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Home arrow Nutrition arrow Glucomannan for Weight Loss: The Science Explained

Glucomannan for Weight Loss: The Science Explained

Written by Edna Skopljak, MD
Last update: November 9, 2023
7 min read 475 Views 0 Comments
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Uncover the research-backed reasons why glucomannan is making waves in the wellness community.

glucomannan for weight loss

From appetite-suppressing teas to fat burners, many products on the market claim to be the best for aiding weight loss. While some are beneficial, others are simply marketing fads, and may actually do you more harm than good.

Supplements containing natural ingredients are just one type of product in this category. They are quickly attracting interest for their inclusion of plant extracts, which may provide several benefits for those hoping to lose weight.

But what does the scientific research say regarding glucomannan, a type of fiber often used in these supplements? Join us as we explore the pros, cons, and safety risks of taking glucomannan, and discover whether it could be an effective solution to your weight loss woes.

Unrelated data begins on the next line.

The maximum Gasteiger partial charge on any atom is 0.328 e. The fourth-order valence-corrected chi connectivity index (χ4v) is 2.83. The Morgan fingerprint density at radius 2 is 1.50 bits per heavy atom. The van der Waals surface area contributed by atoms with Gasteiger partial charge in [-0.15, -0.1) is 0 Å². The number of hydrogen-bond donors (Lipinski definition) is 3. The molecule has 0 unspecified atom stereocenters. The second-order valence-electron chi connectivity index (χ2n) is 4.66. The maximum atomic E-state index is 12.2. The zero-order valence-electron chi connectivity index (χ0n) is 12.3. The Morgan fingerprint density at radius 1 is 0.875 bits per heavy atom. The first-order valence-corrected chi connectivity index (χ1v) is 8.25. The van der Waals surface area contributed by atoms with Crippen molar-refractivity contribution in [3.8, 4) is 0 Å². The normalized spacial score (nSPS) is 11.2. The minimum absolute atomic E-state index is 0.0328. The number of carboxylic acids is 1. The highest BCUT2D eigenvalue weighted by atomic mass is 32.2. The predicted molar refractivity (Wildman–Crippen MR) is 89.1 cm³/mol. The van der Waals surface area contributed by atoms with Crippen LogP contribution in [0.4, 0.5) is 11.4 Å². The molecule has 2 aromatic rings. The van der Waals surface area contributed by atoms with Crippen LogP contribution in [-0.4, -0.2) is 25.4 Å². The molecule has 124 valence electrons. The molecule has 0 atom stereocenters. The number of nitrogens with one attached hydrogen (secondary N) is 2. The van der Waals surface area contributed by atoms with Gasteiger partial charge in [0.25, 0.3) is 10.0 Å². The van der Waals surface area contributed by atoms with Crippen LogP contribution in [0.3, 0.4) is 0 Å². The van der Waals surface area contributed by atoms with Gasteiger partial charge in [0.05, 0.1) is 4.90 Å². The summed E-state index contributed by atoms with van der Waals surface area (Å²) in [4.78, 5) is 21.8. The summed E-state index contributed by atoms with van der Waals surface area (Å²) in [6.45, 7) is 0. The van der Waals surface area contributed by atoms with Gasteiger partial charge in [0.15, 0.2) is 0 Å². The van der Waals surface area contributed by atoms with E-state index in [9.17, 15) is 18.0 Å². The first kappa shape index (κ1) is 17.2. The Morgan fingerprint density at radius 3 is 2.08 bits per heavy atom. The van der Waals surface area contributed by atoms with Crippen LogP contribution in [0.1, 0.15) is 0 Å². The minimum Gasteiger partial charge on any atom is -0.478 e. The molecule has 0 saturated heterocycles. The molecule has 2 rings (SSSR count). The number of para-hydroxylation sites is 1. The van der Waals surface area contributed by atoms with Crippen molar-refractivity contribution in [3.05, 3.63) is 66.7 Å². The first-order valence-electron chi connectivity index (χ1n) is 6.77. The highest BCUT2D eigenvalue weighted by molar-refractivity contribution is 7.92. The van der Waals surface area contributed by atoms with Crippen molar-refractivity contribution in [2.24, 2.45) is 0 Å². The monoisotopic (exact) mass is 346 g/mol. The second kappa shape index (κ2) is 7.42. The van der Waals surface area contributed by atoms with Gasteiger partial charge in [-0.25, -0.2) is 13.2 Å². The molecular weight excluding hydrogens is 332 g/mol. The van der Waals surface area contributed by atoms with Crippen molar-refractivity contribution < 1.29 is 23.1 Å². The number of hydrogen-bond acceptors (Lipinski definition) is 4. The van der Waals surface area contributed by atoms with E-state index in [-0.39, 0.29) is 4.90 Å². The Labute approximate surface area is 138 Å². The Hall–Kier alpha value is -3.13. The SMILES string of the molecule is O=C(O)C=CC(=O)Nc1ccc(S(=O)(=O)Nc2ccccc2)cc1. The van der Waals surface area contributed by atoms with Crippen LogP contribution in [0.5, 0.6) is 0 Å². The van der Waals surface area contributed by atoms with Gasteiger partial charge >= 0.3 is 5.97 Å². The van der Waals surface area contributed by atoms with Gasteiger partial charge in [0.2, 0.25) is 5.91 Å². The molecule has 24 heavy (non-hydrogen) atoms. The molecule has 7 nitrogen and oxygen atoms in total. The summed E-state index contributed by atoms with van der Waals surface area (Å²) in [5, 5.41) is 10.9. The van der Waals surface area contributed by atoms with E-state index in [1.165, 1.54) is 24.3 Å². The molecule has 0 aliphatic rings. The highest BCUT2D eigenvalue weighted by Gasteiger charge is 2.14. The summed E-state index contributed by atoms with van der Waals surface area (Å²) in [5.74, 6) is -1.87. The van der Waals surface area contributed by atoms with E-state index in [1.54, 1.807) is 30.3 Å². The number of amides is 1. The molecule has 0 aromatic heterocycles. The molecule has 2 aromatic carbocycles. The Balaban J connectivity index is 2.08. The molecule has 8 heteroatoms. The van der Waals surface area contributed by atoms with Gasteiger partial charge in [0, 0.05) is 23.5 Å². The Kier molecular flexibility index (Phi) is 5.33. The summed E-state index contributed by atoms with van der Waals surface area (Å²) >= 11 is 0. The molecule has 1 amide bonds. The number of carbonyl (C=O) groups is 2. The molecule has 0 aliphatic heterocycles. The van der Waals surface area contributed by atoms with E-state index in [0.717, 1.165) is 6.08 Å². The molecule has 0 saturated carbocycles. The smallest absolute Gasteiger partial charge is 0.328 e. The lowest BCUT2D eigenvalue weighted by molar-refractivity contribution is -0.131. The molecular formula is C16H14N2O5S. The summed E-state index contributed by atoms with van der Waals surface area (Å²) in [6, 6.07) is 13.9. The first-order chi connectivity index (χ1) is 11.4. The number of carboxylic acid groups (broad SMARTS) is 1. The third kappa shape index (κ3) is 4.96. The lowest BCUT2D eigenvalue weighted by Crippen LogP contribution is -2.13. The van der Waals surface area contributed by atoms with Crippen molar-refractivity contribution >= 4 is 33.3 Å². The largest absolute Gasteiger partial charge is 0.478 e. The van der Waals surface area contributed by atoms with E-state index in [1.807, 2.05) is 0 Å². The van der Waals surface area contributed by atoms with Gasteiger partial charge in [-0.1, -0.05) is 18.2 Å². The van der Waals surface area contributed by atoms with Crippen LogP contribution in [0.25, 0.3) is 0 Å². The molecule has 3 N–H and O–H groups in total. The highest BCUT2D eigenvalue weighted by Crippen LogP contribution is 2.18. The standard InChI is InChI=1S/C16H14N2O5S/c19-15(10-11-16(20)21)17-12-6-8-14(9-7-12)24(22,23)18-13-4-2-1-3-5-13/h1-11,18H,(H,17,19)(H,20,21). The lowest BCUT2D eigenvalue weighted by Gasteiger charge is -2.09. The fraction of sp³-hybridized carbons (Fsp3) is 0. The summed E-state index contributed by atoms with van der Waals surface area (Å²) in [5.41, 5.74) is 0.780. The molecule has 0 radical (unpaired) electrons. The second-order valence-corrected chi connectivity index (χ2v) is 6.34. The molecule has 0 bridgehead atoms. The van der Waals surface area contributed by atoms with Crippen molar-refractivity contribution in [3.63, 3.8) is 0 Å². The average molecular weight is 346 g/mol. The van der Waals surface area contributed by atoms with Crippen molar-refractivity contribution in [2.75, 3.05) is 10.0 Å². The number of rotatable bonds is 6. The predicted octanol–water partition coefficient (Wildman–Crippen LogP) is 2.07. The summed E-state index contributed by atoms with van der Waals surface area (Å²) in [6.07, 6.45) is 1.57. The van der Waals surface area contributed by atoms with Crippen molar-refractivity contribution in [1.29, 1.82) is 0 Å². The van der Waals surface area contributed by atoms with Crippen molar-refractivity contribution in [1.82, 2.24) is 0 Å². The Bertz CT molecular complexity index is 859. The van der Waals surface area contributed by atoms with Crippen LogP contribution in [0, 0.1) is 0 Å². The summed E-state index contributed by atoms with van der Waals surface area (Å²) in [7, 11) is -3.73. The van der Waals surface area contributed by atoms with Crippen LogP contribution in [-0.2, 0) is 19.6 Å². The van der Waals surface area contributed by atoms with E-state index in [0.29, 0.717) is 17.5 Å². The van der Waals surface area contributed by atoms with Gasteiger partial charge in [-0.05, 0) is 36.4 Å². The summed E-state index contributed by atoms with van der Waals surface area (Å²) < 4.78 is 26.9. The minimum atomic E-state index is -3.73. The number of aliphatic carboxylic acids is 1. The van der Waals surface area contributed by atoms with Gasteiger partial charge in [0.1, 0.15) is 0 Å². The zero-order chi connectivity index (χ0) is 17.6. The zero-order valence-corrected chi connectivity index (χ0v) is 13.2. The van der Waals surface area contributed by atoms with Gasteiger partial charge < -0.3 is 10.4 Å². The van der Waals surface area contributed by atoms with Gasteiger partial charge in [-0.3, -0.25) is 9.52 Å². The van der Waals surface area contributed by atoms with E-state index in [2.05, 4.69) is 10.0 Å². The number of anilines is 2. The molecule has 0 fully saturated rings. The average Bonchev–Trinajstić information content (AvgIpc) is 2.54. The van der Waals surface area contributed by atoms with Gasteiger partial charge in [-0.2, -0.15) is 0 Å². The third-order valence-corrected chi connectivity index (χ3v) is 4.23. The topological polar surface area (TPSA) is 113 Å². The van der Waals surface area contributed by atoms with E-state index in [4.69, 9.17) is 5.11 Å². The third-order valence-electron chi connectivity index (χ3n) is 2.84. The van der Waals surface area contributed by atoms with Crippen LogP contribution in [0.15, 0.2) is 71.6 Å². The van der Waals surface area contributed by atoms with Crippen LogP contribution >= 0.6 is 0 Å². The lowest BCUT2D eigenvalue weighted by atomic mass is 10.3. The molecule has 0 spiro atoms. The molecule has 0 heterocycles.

Glucomannan for Weight Loss: Is It a Game-Changer?

As a low-calorie, soluble fiber, glucomannan may help you to lose weight in a variety of ways. While reducing the absorption of nutrients like fat and protein, it also expands in the stomach and delays emptying, which helps to keep you fuller for longer. 

These benefits make glucomannan an effective weight loss supplement. In one randomized controlled trial, 176 healthy overweight subjects were given 1 of 3 different fiber supplements before meals, all containing glucomannan. Compared with the placebo, all subjects saw a significant reduction in body weight over a 5-week period.